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This Happened

This Happened—December 12: Paris Agreement is Signed

Often referred to as the Paris Climate Accords, the Paris Agreement is an international treaty aimed at forcing countries and companies to change their behavior to reverse climate change. It was signed on December 12, 2015 at the end of the COP21 United Nations Climate Change Conference near the French capital.

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Who is part of the Paris Agreement?

The Paris Agreement was negotiated by 196 parties at the 2015 United Nations Climate Change Conference, and as of September 2022, 194 members of the United Nations Framework Convention on Climate Change (UNFCCC) are parties to the agreement. The United States withdrew from the agreement in 2020, but rejoined in 2021.

Does the Paris Agreement really work?

The agreement is thought to be very important by world leaders, but criticized as lacking teeth by some environmentalists, as there is some debate about the effectiveness of the agreement. Still, the Paris Agreement has been successfully used in climate litigation forcing countries and large corporations and oil companies to strengthen climate action.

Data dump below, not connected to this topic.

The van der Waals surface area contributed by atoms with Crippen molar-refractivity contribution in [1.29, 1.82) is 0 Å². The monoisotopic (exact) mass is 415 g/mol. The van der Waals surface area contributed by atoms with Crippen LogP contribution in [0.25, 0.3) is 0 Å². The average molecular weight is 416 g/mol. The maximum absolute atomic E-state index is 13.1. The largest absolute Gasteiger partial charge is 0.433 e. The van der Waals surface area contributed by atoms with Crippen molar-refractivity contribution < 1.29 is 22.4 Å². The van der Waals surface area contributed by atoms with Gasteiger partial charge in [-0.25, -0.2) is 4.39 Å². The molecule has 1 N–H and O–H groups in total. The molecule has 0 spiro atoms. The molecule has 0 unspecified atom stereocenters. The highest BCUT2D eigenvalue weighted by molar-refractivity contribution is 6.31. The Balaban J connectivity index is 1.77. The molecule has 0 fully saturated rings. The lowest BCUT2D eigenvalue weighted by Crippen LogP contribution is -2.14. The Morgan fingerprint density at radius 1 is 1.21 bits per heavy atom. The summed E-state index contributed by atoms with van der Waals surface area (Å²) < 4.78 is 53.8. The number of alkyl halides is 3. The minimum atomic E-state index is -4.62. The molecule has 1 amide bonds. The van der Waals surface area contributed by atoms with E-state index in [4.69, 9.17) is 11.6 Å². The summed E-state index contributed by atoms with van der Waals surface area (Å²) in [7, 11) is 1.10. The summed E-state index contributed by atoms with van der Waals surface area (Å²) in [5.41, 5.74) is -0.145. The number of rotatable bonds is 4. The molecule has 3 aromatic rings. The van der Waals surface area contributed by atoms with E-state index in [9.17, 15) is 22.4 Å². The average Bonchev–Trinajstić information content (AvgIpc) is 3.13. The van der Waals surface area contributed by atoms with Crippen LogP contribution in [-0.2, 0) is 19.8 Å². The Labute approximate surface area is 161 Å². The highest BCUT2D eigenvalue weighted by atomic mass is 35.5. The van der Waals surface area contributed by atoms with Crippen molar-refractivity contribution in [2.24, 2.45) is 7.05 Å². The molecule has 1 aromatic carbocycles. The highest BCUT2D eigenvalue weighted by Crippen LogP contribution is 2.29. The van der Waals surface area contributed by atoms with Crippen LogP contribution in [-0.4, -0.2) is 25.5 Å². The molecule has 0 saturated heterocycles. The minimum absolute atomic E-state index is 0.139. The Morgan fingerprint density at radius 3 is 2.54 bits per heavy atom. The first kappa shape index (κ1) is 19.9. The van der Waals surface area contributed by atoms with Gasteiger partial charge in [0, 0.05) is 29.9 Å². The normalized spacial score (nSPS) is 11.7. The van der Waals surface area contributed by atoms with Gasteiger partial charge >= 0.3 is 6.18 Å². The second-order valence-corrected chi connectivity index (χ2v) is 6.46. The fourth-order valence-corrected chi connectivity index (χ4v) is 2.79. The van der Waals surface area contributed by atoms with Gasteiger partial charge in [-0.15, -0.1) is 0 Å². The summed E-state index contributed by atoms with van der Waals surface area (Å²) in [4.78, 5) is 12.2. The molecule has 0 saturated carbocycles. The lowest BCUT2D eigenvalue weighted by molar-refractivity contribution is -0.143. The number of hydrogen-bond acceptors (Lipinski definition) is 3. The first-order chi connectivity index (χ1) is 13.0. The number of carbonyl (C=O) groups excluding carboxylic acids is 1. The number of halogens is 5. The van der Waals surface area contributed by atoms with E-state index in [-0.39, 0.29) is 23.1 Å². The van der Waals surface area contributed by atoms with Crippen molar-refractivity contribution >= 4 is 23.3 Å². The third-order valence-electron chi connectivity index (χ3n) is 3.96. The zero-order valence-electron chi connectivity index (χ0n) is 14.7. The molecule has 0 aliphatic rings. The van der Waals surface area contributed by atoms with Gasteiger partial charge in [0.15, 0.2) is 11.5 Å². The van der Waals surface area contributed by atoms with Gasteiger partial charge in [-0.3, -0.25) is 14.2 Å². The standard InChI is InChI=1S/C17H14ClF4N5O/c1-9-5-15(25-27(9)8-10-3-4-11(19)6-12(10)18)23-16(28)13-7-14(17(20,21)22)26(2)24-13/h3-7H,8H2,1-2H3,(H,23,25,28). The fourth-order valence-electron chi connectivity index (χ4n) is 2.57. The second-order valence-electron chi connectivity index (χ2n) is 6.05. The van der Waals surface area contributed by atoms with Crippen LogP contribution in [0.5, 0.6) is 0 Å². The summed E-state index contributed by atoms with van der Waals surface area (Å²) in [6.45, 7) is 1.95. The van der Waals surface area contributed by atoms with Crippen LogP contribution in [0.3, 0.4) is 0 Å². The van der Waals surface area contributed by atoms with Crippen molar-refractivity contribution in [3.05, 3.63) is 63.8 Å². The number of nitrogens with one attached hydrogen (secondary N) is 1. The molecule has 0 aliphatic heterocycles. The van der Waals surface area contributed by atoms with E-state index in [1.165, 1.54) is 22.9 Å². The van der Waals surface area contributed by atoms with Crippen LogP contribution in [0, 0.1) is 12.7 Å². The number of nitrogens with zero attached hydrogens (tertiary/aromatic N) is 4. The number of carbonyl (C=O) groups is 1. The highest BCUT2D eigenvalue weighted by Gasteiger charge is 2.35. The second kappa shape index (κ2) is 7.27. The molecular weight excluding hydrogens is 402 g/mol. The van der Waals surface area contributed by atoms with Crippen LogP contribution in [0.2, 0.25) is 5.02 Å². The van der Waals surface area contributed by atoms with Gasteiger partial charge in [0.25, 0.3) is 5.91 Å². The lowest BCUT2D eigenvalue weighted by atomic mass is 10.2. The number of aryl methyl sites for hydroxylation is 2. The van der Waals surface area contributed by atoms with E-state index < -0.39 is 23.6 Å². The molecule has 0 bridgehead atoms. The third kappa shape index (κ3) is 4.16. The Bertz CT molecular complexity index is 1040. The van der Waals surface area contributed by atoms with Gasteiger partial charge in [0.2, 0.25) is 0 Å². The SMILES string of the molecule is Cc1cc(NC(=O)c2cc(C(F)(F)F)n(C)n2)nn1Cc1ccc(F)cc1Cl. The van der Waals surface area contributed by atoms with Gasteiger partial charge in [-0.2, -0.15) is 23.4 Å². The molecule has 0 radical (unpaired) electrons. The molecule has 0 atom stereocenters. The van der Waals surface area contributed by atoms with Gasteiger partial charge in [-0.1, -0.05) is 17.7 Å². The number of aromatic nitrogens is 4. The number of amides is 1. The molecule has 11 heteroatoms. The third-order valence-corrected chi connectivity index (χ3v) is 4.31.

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Geopolitics

The Trumpian Virus Undermining Democracy Is Now Spreading Through South America

Taking inspiration from events in the United States over the past four years, rejection of election results and established state institutions is on the rise in Latin America.

Two supporters of far-right Brazilian President Jair Bolsonaro dressed in Brazilian flags during a demonstration in Belo Horizonte, Brazil.

Bolsonaro supporters dressed in national colours with flags in a demonstration in Belo Horizonte, Brazil, on November 4, 2022.

Ivan Abreu / ZUMA
Carlos Ruckauf*

-Analysis-

BUENOS AIRES — South Africa's Nelson Mandela used to say it was "so easy to break down and destroy. The heroes are those who make peace and build."

Intolerance toward those who think differently, even inside the same political space, is corroding the bases of representative democracy, which is the only system we know that allows us to live and grow in freedom, in spite of its flaws.

Recent events in South America and elsewhere are precisely alerting us to that danger. The most explosive example was in Brazil, where a crowd of thousands managed to storm key institutional premises like the presidential palace, parliament and the Supreme Court.

In Peru, the country's Marxist (now former) president, Pedro Castillo, sought to use the armed and security forces to shut down parliament and halt the Supreme Court and state prosecutors from investigating corruption allegations against him.

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